“I got a letter that was hair-curling, fury, rage and [a] death threat from Brynn,” Jarvis told ABC. “The gist of it was, ‘Don’t ever f–ing get near me or my family or I will hurt you. I never want to hear from you…never, ever, ever come near us or you will really be sorry.'”
Brynn’s anger issues were well known. She originally moved to L.A. to become a model and actress, but struggled to get work and became addicted to cocaine. She was sober when she met Hartman, but still had bouts of anger and jealousy. Brynn’s drug and alcohol addictions kept her in and out of rehab throughout their marriage, and, when combined with her antidepressant medication, resulted in violent outbursts.
Hartman’s lawyer and close friend, Steven Small, told the Los Angeles Times in 1998, shortly after Hartman’s death, that Brynn “had trouble controlling her anger.”
“She got attention by losing her temper,” he said, noting the two had separated multiple times. “Phil said he had to…restrain her at times.”
Small told the Sun Sentinel that same year that when Brynn started to argue with Hartman, he would attempt to defuse the situation by going to bed.
“They had a pattern of arguing at night and he would go to sleep and everything would be OK in the morning,” Small said. “I think he felt safe going to sleep, and he just shouldn’t have. I think she just lost control.”
It was during one of these episodes that Hartman lost his life.
On May 28, 1998, Brynn had dinner with a friend, went home, and started a fight with Hartman. As usual, Hartman went to bed to get away from Brynn and let her calm down, but that night, she grabbed a .38 Smith & Wesson from the couple’s gun safe and shot Hartman in his head and chest while he slept, killing him instantly.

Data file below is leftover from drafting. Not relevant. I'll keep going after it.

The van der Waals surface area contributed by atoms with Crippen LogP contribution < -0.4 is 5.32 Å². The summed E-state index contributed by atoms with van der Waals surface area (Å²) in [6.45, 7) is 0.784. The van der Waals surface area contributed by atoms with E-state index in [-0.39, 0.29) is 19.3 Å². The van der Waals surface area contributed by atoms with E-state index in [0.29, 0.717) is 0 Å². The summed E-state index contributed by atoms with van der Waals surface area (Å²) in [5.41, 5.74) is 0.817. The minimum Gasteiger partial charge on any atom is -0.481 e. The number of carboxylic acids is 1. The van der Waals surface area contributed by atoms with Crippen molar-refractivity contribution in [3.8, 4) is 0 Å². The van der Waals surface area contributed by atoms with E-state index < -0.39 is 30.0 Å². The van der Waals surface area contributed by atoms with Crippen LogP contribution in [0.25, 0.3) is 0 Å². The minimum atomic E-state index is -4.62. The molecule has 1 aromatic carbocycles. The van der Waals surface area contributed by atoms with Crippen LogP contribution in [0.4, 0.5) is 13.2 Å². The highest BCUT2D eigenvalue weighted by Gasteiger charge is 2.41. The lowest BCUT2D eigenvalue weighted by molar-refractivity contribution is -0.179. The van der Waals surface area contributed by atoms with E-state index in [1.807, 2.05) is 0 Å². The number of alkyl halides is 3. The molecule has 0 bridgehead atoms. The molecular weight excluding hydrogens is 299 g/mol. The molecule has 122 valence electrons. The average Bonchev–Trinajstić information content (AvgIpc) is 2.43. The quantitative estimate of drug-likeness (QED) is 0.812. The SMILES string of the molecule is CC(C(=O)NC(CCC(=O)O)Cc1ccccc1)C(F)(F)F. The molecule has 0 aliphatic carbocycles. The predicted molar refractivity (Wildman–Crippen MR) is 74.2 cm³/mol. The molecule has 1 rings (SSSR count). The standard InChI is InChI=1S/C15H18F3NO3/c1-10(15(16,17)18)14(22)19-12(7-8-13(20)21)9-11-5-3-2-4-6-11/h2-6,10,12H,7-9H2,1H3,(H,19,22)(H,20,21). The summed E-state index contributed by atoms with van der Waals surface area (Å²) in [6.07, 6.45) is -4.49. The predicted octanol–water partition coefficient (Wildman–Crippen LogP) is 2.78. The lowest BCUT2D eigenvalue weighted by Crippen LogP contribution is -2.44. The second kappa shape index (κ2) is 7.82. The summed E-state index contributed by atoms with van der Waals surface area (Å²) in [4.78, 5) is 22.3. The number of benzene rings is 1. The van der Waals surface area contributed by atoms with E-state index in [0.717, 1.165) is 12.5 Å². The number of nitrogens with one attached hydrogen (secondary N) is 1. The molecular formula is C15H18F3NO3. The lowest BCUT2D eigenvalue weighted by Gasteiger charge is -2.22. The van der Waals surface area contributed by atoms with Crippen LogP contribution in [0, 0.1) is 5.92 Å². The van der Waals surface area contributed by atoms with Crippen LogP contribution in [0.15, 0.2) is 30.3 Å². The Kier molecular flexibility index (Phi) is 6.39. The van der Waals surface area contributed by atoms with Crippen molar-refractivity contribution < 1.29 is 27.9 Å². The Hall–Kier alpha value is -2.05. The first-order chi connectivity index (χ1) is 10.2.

Brynn drank more alcohol and called her friend Ron Douglas. She was hysterical, and claimed Hartman left a note saying he’d be back later and that he was not in the house. Douglas said she should go back to sleep, but she instead drove to his home, drunk and screaming. Douglas invited her inside, all too aware of how she would respond if he challenged her in this state.
Once inside, Brynn collapsed on the floor. Douglas worried she had overdosed, but once he was able to get her to wake up, she ran to the bathroom to throw up. During this time, Brynn told Douglas multiple times that she killed Hartman, even showing him the gun. Douglas, however, didn’t believe her.
When Brynn was able to drive home, she asked Douglas to follow behind her. Back at the house, the two went upstairs, where Douglas found Hartman’s dead body. He called 911. Brynn’s friends came to the house and removed the couple’s two kids, 9-year-old Sean and 6-year-old Birgen. When the police arrived, Brynn locked herself in the bedroom and sat on the bed next to Hartman’s body. She called her sister, but when police knocked on the door, she hung up and took her own life.
Sean and Birgen went to live with Brynn’s sister and her husband following the deaths of their parents. Sean became an artist and musician, while Birgen built her own business. The Associated Press reported shortly after Hartman’s death that the children would receive three separate payments from Hartman’s estimated $1.23 million estate. The first payment was made after each received their bachelor’s degree, the second payment came when they turned 30, and the final payment will be made when they turn 35.
For so many comedy fans, the tragic loss of Phil Hartman can still be felt today. He was revered by his contemporaries, loved by his fans, and earned his place in the comedy hall of fame. His eight seasons on SNL are still considered some of the best in the history of the show.
While many A-list comedy stars got their start on SNL – Bill Murray, Dan Aykroyd, Eddie Murphy, Mike Meyers – they all relied on versatile ‘wingmen’ who could hold their own in any sketch. Phil Hartman was as reliable a wingman as they come.
The views expressed in this piece are the authors own and do not necessarily represent those of The Daily Wire.